Saturday, September 24, 2011

FAA gives final OK to longer runway, improvements at T.F. Green Airport. Theodore Francis Green State Airport (KPVD), Providence, Rhode Island.

The Federal Aviation Administration gave its final approval Friday to plans to extend the main runway at T.F. Green Airport and to make safety improvements to the airport’s crosswind runway.

“This is a great day for the airport,” said Kevin A. Dillon, president of the Rhode Island Airport Corporation, which runs the state airport in Warwick.

Airport officials for more than a decade have said the airport needs a longer runway to make it more competitive economically.

A longer runway allows heavier planes to take off, including those loaded with fuel to reach more distant destinations, such as the West Coast, the Caribbean and parts of Europe. It also prevents airlines from having to bump passengers to other destinations on days when weather conditions require a longer runway.

Dillon said construction on the $165-million runway projects could begin as early as the spring of 2013. “We want to move as quickly as possible,” he said.

Local officials, who have fought the expansion plans, said Friday that they were not surprised by the FAA’s decision. They expressed continued concerns for the safety of those who live near the airport, as well as for nearby environmentally sensitive areas, including the Buckeye Brook wetlands at the southern end of the crosswind runway.

Warwick Mayor Scott Avedisian said he will talk to the City Council president about how to address the health and safety concerns of residents in the shadow of the airport who will be most affected by a runway extension.

He noted, however, that the decision issued Friday shows that the city’s long-running efforts to have the FAA recognize local concerns paid off somewhat because, when the airport first proposed expanding its airfield more than 10 years ago, before Dillon came on board, it wanted to extend both runways to nearly 10,000 feet each.

Councilman Steve Merolla said no one will argue that a thriving airport is good for the state’s economy but “there are also detriments for the residents who live around the airport.”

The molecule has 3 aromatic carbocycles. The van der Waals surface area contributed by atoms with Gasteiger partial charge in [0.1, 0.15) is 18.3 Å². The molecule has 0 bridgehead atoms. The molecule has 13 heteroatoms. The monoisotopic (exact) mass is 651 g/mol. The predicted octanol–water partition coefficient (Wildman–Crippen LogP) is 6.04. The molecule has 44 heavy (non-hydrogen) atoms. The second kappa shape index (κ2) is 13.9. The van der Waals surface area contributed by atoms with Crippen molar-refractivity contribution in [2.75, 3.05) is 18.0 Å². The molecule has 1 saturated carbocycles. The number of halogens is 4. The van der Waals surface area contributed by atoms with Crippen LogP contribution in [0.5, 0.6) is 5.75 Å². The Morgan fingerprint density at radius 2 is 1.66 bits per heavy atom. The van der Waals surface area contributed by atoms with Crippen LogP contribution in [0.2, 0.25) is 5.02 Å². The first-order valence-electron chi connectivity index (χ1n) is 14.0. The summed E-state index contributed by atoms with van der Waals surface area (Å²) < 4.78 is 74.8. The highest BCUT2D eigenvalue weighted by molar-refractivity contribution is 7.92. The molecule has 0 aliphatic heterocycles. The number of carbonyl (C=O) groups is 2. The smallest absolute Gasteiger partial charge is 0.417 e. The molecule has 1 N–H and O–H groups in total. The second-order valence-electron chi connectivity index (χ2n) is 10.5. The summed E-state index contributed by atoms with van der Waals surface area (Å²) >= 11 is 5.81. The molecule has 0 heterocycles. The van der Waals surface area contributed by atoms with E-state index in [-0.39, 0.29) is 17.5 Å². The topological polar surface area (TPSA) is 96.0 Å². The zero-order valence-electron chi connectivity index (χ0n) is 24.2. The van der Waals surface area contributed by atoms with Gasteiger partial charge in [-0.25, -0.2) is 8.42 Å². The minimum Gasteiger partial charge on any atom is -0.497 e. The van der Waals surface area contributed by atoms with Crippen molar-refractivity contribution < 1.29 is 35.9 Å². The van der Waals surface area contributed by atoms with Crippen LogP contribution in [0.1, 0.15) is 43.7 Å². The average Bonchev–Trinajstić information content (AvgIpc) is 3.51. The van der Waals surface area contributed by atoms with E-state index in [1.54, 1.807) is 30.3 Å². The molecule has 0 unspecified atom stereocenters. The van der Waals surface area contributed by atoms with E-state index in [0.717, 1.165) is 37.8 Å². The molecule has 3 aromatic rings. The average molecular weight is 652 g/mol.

Although the FAA’s assent is the final federal approval, some portions of the project require state or city approval. The runway extension would affect two historic cemeteries, over which a city commission has jurisdiction. Plus, the state Department of Environmental Management and the city have jurisdiction over the Buckeye Brook wetlands.

Dillon said no further reviews are needed for the safety work at the northern end of the crosswind runway. “We’re essentially free to move forward with it.”

The runway projects require the airport to take privately owned businesses and homes, primarily to relocate two roads near the airport.

David J. Barger, president and chief executive of JetBlue Airways, which airport officials have been trying to lure to Green, praised the proposed runway extension this week.

“We’re really impressed with what we see with the infrastructure with Providence,” Barger told a Boston business group on Thursday.

He also posted praise on his Twitter account last weekend, including, “The terminal + rail link + and infrastructure plans are all very impressive.”

The safety improvements to the crosswind runway would include installation of a special type of concrete at each end that could stop a jetliner that overshot the runway by collapsing underneath the aircraft wheels, much like gravel on a runaway truck ramp on many highways.

The project calls for relocating Airport Road on the northern end of the airport and taking 10 business properties and a house, Dillon said.

Construction of the safety improvements could begin as soon as spring 2013, Dillon said. Preliminary work will begin almost immediately on two fronts: acquiring the privately owned land and developing final plans. Although federal grant money covering 75 percent of crosswind runway project would not be available until next year, Dillon said the airport could begin work now and get reimbursed later.

The airport would use bonds to borrow the other 25 percent of the estimated $77-million cost and pay them off through airport revenue, such as fees charged to airlines and to people who park at the airport.

Extending the main runway by 1,500 feet to the southwest to a total of 8,700 feet calls for the relocation of Main Avenue and the taking of 10 homes, Dillon said. The extension is estimated to cost $88 million.

It remains unclear when work on that project would begin. The Airport Corporation cannot apply for federal money for the project until next March, with a decision expected by next fall. By then, work should be well under way on the crosswind runway, and engineers would have to coordinate work to make sure the airport could stay open. 

The first construction work associated with the main runway extension would probably be relocating the Winslow ball fields off Main Avenue, Dillon said. It could begin as early as the fall of next year.

A copy of the FAA decision is available online at

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